Thaddeus Phillips' audacious solo version of Shakespeare's The Tempest is filled with striking insights about the play and about its central character Prospero, the former Milanese duke who for 14 years has been exiled on a Mediterranean island with his young daughter, eagerly awaiting the moment when his old enemies will come within the compass of his magical powers and he can finally wreak his long-contemplated revenge.
As with the solo King Lear that Phillips and his Lucidity Suitcase Theater first produced here in the spring of '95 (which he is currently reviving, in repertory with The Tempest, under the general title Shakespeare's Storms), Phillips plays all the characters, wearing different fragments of costume or ventriloquizing different puppet-like objects that he pulls from a large suitcase, changing the lights with a remote-control in his pocket. This time, the suitcase is a large chest, half-submerged in the middle of a child's wading pool, in and around which Phillips, wearing waders, happily sloshes throughout the performance.
And as with the King Lear, many of the most resonant insights result from the ingenious theatrical devices that Phillips employs to represent the dozen or so characters.
Prospero's daughter Miranda, whom he both protects and then manipulates into a marriage, is a small fashion doll in an evening gown, which Prospero/Phillips cradles, caresses and manipulates; and Ferdinand, the object of her love, is a small framed photograph. The jester Trinculo and the butler Stephano first appear to be painted dollheads at the end of sticks; when Caliban, the uncivilized enslaved native of the island, forms an alliance with them and exultantly dances, mistakenly anticipating his liberation from slavery, we learn that these doll-heads are actually maracas, which Caliban feverishly plays. When Phillips switches back and forth between playing Prospero and playing Prospero's Italian usurpers, he shifts accents, donning and doffing hats and sunglasses, showing us that all of the characters are different aspects of Prospero's own complex social identity (it's not surprising that Phillips chooses to represent the usurper Antonio as Prospero's twin brother).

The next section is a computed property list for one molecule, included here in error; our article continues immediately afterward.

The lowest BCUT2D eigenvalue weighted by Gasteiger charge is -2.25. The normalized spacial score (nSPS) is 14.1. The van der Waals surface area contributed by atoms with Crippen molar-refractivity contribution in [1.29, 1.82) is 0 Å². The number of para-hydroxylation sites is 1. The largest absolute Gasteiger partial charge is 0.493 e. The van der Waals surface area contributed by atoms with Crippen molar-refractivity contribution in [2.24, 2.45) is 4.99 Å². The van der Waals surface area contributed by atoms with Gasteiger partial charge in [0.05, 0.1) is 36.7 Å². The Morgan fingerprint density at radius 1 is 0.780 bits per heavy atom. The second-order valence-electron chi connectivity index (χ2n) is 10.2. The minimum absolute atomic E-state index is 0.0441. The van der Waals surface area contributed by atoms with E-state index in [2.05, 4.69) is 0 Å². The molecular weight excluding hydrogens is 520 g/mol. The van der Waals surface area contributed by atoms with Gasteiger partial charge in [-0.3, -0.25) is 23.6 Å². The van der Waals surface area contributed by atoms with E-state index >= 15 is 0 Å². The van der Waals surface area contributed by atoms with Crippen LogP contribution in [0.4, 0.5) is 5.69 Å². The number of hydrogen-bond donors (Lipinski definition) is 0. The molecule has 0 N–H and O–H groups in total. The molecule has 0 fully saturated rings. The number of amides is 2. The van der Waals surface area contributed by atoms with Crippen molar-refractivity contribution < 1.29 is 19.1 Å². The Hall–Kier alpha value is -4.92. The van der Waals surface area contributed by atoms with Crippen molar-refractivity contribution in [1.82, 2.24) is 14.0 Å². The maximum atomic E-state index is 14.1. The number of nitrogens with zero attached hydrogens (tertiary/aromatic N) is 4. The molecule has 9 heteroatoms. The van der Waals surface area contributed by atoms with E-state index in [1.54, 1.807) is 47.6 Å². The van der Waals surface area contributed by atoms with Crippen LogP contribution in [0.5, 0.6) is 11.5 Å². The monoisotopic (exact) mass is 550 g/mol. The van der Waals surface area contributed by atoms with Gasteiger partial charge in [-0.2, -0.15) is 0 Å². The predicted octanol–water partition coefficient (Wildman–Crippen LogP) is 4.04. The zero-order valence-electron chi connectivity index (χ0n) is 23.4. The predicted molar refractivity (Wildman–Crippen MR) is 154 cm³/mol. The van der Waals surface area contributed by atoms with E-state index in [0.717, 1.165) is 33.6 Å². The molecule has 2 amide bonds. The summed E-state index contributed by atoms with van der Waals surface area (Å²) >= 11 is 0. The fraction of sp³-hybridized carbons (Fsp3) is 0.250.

Most significantly, Prospero's magical assistant Ariel is represented by Prospero's own reflection in a mirror (or, when Ariel appears in various magical guises to the shipwrecked Italians, by Prospero's image through the one-way glass of the mirror frame); and Prospero's other servant, the rapacious Caliban, is Prospero/Phillips' silhouette rear-projected onto the billowing sail-like sheet that Phillips hoists and lowers throughout the performance. All three characters, then, are shown to be embodiments of Prospero, the imagination and the libido of a single troubled psyche.
But perhaps the greatest interpretive insight about the play and the character arises in those moments when we in the audience pull out of the fiction and behold the spectacle of a man in his mid-20s in a tuxedo shirt and hip boots with a slightly crazed look in eyes, sloshing about in a wading pool in the open air on a noisy side street in Old City, Philadelphia, for a little more than an hour, playing with toys and putting on funny voices.
From the moment the play begins (with Prospero telling us the story of his betrayal 14 years before, representing his enemies with his own let-your-fingers-do-the-walking-through-the-Yellow-Pages hands on a pile of old waterlogged books), to the performance's final moments (when Phillips repeatedly hoists and lowers the sheet, raising and lowering the curtain for his own curtain call), Prospero-the-magician is Phillips-the-actor, a man in his mid-20s in a tuxedo shirt and hip boots with a slightly crazed look in his eyes, sloshing about in a wading pool in the open air on a noisy side street in Old City, Philadelphia, for a little more than an hour, playing with toys and putting on funny voices.
And that insight, like the performance itself, is absolutely fascinating.
-- Cary M. Mazer